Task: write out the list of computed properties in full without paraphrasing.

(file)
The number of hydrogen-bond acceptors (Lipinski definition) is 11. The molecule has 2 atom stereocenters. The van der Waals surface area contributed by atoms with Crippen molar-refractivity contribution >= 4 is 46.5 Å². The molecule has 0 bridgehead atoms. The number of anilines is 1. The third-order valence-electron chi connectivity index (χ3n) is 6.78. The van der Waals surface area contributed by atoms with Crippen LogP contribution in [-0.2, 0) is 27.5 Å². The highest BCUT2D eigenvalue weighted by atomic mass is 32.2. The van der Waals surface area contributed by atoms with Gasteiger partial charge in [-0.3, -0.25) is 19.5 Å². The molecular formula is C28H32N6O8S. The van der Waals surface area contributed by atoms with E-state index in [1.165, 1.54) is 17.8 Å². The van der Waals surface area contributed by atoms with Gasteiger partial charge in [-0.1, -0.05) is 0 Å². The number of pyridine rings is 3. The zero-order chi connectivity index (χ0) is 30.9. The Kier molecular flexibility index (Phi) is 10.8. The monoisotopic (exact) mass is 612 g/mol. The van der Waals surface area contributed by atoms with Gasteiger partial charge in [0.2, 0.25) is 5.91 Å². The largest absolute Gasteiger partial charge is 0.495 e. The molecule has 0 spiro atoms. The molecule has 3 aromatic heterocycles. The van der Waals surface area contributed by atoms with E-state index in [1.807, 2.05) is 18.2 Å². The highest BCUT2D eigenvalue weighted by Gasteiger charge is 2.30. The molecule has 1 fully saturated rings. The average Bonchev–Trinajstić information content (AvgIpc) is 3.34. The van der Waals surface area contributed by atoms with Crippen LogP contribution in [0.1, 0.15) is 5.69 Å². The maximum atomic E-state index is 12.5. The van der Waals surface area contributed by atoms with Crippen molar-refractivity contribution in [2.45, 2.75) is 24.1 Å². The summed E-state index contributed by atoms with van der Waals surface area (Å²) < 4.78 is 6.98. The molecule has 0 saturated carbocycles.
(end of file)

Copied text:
The number of hydrogen-bond acceptors (Lipinski definition) is 11. The molecule has 2 atom stereocenters. The van der Waals surface area contributed by atoms with Crippen molar-refractivity contribution >= 4 is 46.5 Å². The molecule has 0 bridgehead atoms. The number of anilines is 1. The third-order valence-electron chi connectivity index (χ3n) is 6.78. The van der Waals surface area contributed by atoms with Crippen LogP contribution in [-0.2, 0) is 27.5 Å². The highest BCUT2D eigenvalue weighted by atomic mass is 32.2. The van der Waals surface area contributed by atoms with Gasteiger partial charge in [-0.3, -0.25) is 19.5 Å². The molecular formula is C28H32N6O8S. The van der Waals surface area contributed by atoms with E-state index in [1.165, 1.54) is 17.8 Å². The van der Waals surface area contributed by atoms with Gasteiger partial charge in [-0.1, -0.05) is 0 Å². The number of pyridine rings is 3. The zero-order chi connectivity index (χ0) is 30.9. The Kier molecular flexibility index (Phi) is 10.8. The monoisotopic (exact) mass is 612 g/mol. The van der Waals surface area contributed by atoms with Gasteiger partial charge in [0.2, 0.25) is 5.91 Å². The largest absolute Gasteiger partial charge is 0.495 e. The molecule has 0 spiro atoms. The molecule has 3 aromatic heterocycles. The van der Waals surface area contributed by atoms with E-state index in [1.807, 2.05) is 18.2 Å². The highest BCUT2D eigenvalue weighted by Gasteiger charge is 2.30. The molecule has 1 fully saturated rings. The average Bonchev–Trinajstić information content (AvgIpc) is 3.34. The van der Waals surface area contributed by atoms with Crippen LogP contribution in [0.1, 0.15) is 5.69 Å². The maximum atomic E-state index is 12.5. The van der Waals surface area contributed by atoms with Crippen molar-refractivity contribution in [2.45, 2.75) is 24.1 Å². The summed E-state index contributed by atoms with van der Waals surface area (Å²) < 4.78 is 6.98. The molecule has 0 saturated carbocycles.